Santa Claus Conquers the Martians

"Terrible"

Santa Claus Conquers the Martians Review


The year is 1964 and the space race is underway. It's not unusual for producers of would-be "entertainments" of the time to make a quick buck by exploiting the public's fascination with whatever lies beyond the Earth's atmosphere - we have this same impulse to thank, in a roundabout way, for Plan 9 from Outer Space, a sterling example of crass, fly-by-night "filmmaking" that evolved into real entertainment in the decades thereafter. What makes Santa Claus Conquers the Martians unique is its marriage of the one surefire marketing hook - outer space - with that other, timeless one: Christmas. How could it miss?

Well, with whimsy this soulless, a better question becomes how could it hit? Santa Claus Conquers the Martians not only bombed in its day, it remains too grindingly stupid even to function as camp. (And it's a perennial entry in the Internet Movie Database's bottom 100 films as determined by its users.) Turns out you'll need more than Pia Zadora in her screen debut to guarantee an audience with the Mystery Science Theater crowd. (She plays a Martian child named Girmar, short for "girl Martian"; her brother is of course named Bomar, with Momar as Mommy Martian and Kimar for King.) The fact is that Santa Claus Conquers the Martians is just too stupid - not stupid in the Ed Wood way, but exasperatingly, tediously stupid - to view in a single sitting.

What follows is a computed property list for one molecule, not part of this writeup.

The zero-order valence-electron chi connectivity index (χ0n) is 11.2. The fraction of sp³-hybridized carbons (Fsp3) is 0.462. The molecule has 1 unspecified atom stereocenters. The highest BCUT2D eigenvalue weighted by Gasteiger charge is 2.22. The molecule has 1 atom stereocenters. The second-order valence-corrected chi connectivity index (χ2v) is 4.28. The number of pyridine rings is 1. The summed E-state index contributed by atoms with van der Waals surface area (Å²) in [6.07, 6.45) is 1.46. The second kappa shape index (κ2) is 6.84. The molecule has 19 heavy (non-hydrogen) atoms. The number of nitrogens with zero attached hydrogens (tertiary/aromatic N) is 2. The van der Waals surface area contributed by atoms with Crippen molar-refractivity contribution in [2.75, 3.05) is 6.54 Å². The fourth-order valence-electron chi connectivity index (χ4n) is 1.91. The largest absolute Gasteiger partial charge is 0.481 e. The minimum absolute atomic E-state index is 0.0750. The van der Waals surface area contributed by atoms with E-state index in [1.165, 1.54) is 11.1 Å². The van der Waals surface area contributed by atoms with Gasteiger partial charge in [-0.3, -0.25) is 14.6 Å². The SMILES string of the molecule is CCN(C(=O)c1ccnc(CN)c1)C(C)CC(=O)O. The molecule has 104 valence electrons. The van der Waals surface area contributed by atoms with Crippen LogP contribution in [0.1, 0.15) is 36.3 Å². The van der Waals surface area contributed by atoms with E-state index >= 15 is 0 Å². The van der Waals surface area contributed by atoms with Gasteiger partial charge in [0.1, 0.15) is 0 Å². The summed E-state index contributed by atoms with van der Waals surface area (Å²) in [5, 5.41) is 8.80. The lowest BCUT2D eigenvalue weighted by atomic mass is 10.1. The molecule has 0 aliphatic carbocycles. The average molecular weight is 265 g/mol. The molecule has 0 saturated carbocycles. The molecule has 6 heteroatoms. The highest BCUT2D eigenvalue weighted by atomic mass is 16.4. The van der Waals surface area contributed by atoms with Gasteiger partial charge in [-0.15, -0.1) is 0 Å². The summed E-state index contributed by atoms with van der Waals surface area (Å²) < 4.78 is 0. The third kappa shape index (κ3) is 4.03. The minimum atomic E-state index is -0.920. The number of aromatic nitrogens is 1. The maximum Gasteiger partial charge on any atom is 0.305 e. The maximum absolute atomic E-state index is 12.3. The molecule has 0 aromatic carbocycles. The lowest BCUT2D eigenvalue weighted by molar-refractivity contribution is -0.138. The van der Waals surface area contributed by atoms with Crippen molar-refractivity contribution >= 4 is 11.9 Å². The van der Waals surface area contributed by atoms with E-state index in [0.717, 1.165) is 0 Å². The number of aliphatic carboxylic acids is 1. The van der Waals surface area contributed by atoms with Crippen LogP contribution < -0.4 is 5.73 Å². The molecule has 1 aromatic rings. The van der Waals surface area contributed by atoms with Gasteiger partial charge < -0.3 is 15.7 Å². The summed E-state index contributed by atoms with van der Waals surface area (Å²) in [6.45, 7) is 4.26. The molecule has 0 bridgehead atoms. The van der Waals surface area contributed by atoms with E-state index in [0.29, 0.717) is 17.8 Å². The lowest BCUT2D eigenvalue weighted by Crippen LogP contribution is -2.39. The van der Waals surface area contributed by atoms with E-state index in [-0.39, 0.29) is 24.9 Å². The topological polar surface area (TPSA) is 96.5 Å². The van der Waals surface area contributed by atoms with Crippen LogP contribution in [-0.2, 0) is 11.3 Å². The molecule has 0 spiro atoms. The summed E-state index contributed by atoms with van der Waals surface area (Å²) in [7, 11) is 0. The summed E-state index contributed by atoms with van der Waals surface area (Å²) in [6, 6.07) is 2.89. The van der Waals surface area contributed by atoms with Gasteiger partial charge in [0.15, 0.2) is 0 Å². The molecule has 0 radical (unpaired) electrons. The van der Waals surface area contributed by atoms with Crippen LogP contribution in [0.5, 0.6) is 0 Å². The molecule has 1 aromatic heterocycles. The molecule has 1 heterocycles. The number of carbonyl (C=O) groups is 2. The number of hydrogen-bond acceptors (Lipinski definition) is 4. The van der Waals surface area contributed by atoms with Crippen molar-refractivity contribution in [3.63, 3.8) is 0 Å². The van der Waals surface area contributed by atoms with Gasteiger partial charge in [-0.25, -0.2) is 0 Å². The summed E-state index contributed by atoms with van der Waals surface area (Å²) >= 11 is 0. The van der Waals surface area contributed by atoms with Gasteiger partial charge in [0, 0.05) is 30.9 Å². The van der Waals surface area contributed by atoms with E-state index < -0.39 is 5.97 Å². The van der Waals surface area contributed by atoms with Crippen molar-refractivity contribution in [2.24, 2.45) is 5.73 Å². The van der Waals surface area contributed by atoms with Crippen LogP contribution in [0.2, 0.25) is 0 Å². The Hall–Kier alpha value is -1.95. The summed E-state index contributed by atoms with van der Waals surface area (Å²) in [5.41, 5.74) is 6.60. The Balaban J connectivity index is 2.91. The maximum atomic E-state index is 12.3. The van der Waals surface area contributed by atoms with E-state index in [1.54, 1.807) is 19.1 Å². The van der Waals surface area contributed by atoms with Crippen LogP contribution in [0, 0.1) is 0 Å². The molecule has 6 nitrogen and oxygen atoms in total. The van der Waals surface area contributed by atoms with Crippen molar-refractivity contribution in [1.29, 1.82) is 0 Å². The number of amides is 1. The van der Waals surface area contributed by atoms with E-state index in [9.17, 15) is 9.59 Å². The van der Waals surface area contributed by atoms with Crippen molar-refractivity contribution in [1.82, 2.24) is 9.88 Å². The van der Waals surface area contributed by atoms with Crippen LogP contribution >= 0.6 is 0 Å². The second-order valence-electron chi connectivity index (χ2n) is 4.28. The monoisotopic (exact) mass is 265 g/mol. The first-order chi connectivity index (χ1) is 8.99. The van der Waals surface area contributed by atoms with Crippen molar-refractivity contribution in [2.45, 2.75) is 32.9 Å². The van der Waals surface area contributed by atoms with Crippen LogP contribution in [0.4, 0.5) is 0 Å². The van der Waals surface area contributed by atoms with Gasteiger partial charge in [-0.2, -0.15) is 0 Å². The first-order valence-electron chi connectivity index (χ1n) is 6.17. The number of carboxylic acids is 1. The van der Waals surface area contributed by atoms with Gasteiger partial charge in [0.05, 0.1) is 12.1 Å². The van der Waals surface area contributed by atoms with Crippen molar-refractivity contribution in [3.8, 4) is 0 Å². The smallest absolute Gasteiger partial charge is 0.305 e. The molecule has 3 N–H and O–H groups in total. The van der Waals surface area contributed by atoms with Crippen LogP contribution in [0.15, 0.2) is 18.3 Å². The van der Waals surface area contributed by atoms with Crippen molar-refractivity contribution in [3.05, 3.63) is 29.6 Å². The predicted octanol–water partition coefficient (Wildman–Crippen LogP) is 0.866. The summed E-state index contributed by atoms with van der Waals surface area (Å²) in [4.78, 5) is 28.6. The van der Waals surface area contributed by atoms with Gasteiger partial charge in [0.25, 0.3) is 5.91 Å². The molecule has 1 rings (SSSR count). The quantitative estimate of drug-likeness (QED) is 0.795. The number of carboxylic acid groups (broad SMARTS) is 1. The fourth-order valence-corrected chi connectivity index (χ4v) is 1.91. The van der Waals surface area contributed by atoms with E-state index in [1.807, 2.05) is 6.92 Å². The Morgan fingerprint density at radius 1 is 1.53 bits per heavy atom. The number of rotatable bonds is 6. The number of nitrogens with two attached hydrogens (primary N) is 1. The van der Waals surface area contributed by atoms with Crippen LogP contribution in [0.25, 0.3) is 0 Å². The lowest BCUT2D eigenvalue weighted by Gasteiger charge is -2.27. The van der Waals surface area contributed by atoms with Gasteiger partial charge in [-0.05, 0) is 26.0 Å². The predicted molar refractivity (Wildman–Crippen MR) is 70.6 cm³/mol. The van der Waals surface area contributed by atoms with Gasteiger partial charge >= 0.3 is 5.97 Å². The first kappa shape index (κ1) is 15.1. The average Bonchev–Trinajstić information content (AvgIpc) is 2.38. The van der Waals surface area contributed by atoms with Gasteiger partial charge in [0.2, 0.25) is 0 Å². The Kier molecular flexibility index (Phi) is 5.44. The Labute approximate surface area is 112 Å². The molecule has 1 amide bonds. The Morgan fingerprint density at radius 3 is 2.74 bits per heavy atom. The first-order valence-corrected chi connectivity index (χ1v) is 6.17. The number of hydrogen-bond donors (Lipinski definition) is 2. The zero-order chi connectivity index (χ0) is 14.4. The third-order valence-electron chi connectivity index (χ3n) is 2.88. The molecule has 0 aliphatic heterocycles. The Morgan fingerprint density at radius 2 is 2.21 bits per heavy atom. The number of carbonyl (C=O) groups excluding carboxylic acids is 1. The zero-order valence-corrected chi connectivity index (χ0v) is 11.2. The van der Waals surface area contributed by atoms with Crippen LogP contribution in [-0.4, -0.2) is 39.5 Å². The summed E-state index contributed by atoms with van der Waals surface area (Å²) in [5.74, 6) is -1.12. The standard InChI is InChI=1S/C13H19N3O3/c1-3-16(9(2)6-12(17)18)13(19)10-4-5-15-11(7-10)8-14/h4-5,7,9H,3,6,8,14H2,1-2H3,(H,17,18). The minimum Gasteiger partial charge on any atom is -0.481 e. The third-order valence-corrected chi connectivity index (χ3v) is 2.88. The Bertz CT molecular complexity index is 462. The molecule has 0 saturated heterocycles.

The film tells the story of a group of Martians who decide to kidnap Santa Claus as a way of entertaining their unhappy children. In the event, no one is entertained, but I'm getting ahead of myself here. In the movie the Martians successfully haul the jolly old elf to their planet, where an evil-doer among them sabotages his toy-making equipment. This evil Martian tries also to kidnap Santa himself, but instead abducts another Martian poorly disguised as him. The film goes on like this until the end, when a really ghastly holiday song, entitled, I believe, "Hooray for Santy Claus," is introduced.